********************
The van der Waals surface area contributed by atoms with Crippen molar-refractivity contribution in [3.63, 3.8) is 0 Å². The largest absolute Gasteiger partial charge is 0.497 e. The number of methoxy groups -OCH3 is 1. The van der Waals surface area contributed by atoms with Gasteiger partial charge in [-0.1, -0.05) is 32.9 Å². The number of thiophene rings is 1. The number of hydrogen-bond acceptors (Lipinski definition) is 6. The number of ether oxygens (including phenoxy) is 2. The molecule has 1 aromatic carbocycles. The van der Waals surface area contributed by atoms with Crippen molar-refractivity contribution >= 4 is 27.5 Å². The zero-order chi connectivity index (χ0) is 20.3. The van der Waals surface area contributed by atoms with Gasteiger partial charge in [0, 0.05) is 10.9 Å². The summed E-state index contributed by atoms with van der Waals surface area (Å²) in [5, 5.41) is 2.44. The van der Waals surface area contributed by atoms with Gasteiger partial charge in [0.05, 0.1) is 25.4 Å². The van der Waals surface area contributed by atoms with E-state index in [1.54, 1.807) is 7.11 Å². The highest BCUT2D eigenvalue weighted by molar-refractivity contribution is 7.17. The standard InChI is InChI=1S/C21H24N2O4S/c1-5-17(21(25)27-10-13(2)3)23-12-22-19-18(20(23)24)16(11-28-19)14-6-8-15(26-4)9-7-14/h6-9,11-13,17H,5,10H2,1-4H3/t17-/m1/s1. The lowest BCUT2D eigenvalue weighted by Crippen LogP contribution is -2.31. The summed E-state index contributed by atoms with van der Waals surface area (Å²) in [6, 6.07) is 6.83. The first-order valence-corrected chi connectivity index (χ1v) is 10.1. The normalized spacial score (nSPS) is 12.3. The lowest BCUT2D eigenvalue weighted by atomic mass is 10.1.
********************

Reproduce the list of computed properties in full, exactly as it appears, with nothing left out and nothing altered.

The van der Waals surface area contributed by atoms with Crippen molar-refractivity contribution in [3.63, 3.8) is 0 Å². The largest absolute Gasteiger partial charge is 0.497 e. The number of methoxy groups -OCH3 is 1. The van der Waals surface area contributed by atoms with Gasteiger partial charge in [-0.1, -0.05) is 32.9 Å². The number of thiophene rings is 1. The number of hydrogen-bond acceptors (Lipinski definition) is 6. The number of ether oxygens (including phenoxy) is 2. The molecule has 1 aromatic carbocycles. The van der Waals surface area contributed by atoms with Crippen molar-refractivity contribution >= 4 is 27.5 Å². The zero-order chi connectivity index (χ0) is 20.3. The van der Waals surface area contributed by atoms with Gasteiger partial charge in [0, 0.05) is 10.9 Å². The summed E-state index contributed by atoms with van der Waals surface area (Å²) in [5, 5.41) is 2.44. The van der Waals surface area contributed by atoms with Gasteiger partial charge in [0.05, 0.1) is 25.4 Å². The van der Waals surface area contributed by atoms with E-state index in [1.54, 1.807) is 7.11 Å². The highest BCUT2D eigenvalue weighted by molar-refractivity contribution is 7.17. The standard InChI is InChI=1S/C21H24N2O4S/c1-5-17(21(25)27-10-13(2)3)23-12-22-19-18(20(23)24)16(11-28-19)14-6-8-15(26-4)9-7-14/h6-9,11-13,17H,5,10H2,1-4H3/t17-/m1/s1. The lowest BCUT2D eigenvalue weighted by Crippen LogP contribution is -2.31. The summed E-state index contributed by atoms with van der Waals surface area (Å²) in [6, 6.07) is 6.83. The first-order valence-corrected chi connectivity index (χ1v) is 10.1. The normalized spacial score (nSPS) is 12.3. The lowest BCUT2D eigenvalue weighted by atomic mass is 10.1.